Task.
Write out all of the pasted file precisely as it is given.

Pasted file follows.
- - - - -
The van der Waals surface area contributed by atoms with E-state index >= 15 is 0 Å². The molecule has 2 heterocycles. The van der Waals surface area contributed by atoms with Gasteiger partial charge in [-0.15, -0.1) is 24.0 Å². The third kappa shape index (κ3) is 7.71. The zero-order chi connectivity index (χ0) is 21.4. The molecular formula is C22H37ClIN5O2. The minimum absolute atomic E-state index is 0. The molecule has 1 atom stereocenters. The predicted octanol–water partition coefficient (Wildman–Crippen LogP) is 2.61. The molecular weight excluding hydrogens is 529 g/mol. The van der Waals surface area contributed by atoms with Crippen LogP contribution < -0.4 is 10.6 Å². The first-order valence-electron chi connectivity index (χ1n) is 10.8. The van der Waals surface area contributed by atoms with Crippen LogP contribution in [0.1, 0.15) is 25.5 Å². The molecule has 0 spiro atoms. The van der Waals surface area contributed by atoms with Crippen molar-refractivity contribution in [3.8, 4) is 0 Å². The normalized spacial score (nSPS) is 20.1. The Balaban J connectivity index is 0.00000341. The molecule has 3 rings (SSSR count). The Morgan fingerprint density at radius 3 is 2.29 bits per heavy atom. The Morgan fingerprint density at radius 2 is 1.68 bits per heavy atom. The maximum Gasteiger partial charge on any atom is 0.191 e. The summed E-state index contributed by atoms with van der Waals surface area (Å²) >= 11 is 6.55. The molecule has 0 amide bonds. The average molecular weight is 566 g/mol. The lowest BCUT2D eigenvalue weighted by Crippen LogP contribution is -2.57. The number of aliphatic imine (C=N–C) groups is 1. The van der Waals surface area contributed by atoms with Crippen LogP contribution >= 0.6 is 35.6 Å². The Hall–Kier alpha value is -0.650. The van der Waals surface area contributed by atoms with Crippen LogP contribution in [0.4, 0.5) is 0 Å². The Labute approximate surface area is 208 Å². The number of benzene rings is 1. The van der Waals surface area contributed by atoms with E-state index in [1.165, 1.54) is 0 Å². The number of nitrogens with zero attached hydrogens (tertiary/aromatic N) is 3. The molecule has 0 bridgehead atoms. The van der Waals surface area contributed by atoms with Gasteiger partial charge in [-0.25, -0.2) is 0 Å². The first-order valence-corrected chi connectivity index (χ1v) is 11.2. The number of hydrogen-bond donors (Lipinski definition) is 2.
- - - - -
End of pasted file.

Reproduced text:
The van der Waals surface area contributed by atoms with E-state index >= 15 is 0 Å². The molecule has 2 heterocycles. The van der Waals surface area contributed by atoms with Gasteiger partial charge in [-0.15, -0.1) is 24.0 Å². The third kappa shape index (κ3) is 7.71. The zero-order chi connectivity index (χ0) is 21.4. The molecular formula is C22H37ClIN5O2. The minimum absolute atomic E-state index is 0. The molecule has 1 atom stereocenters. The predicted octanol–water partition coefficient (Wildman–Crippen LogP) is 2.61. The molecular weight excluding hydrogens is 529 g/mol. The van der Waals surface area contributed by atoms with Crippen LogP contribution < -0.4 is 10.6 Å². The first-order valence-electron chi connectivity index (χ1n) is 10.8. The van der Waals surface area contributed by atoms with Crippen LogP contribution in [0.1, 0.15) is 25.5 Å². The molecule has 0 spiro atoms. The van der Waals surface area contributed by atoms with Crippen molar-refractivity contribution in [3.8, 4) is 0 Å². The normalized spacial score (nSPS) is 20.1. The Balaban J connectivity index is 0.00000341. The molecule has 3 rings (SSSR count). The Morgan fingerprint density at radius 3 is 2.29 bits per heavy atom. The Morgan fingerprint density at radius 2 is 1.68 bits per heavy atom. The maximum Gasteiger partial charge on any atom is 0.191 e. The summed E-state index contributed by atoms with van der Waals surface area (Å²) >= 11 is 6.55. The molecule has 0 amide bonds. The average molecular weight is 566 g/mol. The lowest BCUT2D eigenvalue weighted by Crippen LogP contribution is -2.57. The number of aliphatic imine (C=N–C) groups is 1. The van der Waals surface area contributed by atoms with Crippen LogP contribution >= 0.6 is 35.6 Å². The Hall–Kier alpha value is -0.650. The van der Waals surface area contributed by atoms with Crippen LogP contribution in [0.4, 0.5) is 0 Å². The Labute approximate surface area is 208 Å². The number of benzene rings is 1. The van der Waals surface area contributed by atoms with E-state index in [1.165, 1.54) is 0 Å². The number of nitrogens with zero attached hydrogens (tertiary/aromatic N) is 3. The molecule has 0 bridgehead atoms. The van der Waals surface area contributed by atoms with Gasteiger partial charge in [-0.25, -0.2) is 0 Å². The first-order valence-corrected chi connectivity index (χ1v) is 11.2. The number of hydrogen-bond donors (Lipinski definition) is 2.